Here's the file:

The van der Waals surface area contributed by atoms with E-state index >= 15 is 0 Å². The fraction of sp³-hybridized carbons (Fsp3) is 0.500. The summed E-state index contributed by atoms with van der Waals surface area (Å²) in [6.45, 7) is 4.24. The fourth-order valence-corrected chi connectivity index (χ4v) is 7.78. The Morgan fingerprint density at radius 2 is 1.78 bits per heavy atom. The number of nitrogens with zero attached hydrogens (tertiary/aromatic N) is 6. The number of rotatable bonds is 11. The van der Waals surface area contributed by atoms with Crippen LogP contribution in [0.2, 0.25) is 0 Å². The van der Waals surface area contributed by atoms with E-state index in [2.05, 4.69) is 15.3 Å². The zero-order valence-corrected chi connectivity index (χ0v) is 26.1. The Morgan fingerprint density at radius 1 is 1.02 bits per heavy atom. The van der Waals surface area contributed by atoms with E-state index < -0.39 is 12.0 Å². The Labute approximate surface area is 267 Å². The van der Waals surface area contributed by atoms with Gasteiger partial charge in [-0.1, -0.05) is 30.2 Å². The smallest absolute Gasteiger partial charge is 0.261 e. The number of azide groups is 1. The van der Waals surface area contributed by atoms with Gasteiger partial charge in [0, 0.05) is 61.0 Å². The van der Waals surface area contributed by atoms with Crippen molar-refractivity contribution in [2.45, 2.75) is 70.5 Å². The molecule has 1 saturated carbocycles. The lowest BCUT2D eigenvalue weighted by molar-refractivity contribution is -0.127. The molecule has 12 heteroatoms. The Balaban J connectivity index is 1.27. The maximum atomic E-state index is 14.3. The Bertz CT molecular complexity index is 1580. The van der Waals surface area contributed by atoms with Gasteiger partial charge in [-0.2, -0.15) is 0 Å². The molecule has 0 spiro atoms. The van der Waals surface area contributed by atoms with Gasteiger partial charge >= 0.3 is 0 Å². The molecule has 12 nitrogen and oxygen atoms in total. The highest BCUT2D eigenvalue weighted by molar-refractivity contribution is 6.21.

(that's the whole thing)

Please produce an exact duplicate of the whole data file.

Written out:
The van der Waals surface area contributed by atoms with E-state index >= 15 is 0 Å². The fraction of sp³-hybridized carbons (Fsp3) is 0.500. The summed E-state index contributed by atoms with van der Waals surface area (Å²) in [6.45, 7) is 4.24. The fourth-order valence-corrected chi connectivity index (χ4v) is 7.78. The Morgan fingerprint density at radius 2 is 1.78 bits per heavy atom. The number of nitrogens with zero attached hydrogens (tertiary/aromatic N) is 6. The number of rotatable bonds is 11. The van der Waals surface area contributed by atoms with Crippen LogP contribution in [0.2, 0.25) is 0 Å². The van der Waals surface area contributed by atoms with E-state index in [2.05, 4.69) is 15.3 Å². The zero-order valence-corrected chi connectivity index (χ0v) is 26.1. The Morgan fingerprint density at radius 1 is 1.02 bits per heavy atom. The van der Waals surface area contributed by atoms with E-state index < -0.39 is 12.0 Å². The Labute approximate surface area is 267 Å². The van der Waals surface area contributed by atoms with Gasteiger partial charge in [-0.1, -0.05) is 30.2 Å². The smallest absolute Gasteiger partial charge is 0.261 e. The number of azide groups is 1. The van der Waals surface area contributed by atoms with Gasteiger partial charge in [0, 0.05) is 61.0 Å². The van der Waals surface area contributed by atoms with Crippen molar-refractivity contribution in [2.45, 2.75) is 70.5 Å². The molecule has 1 saturated carbocycles. The lowest BCUT2D eigenvalue weighted by molar-refractivity contribution is -0.127. The molecule has 12 heteroatoms. The Balaban J connectivity index is 1.27. The maximum atomic E-state index is 14.3. The Bertz CT molecular complexity index is 1580. The van der Waals surface area contributed by atoms with Gasteiger partial charge in [-0.2, -0.15) is 0 Å². The molecule has 0 spiro atoms. The van der Waals surface area contributed by atoms with Gasteiger partial charge >= 0.3 is 0 Å². The molecule has 12 nitrogen and oxygen atoms in total. The highest BCUT2D eigenvalue weighted by molar-refractivity contribution is 6.21.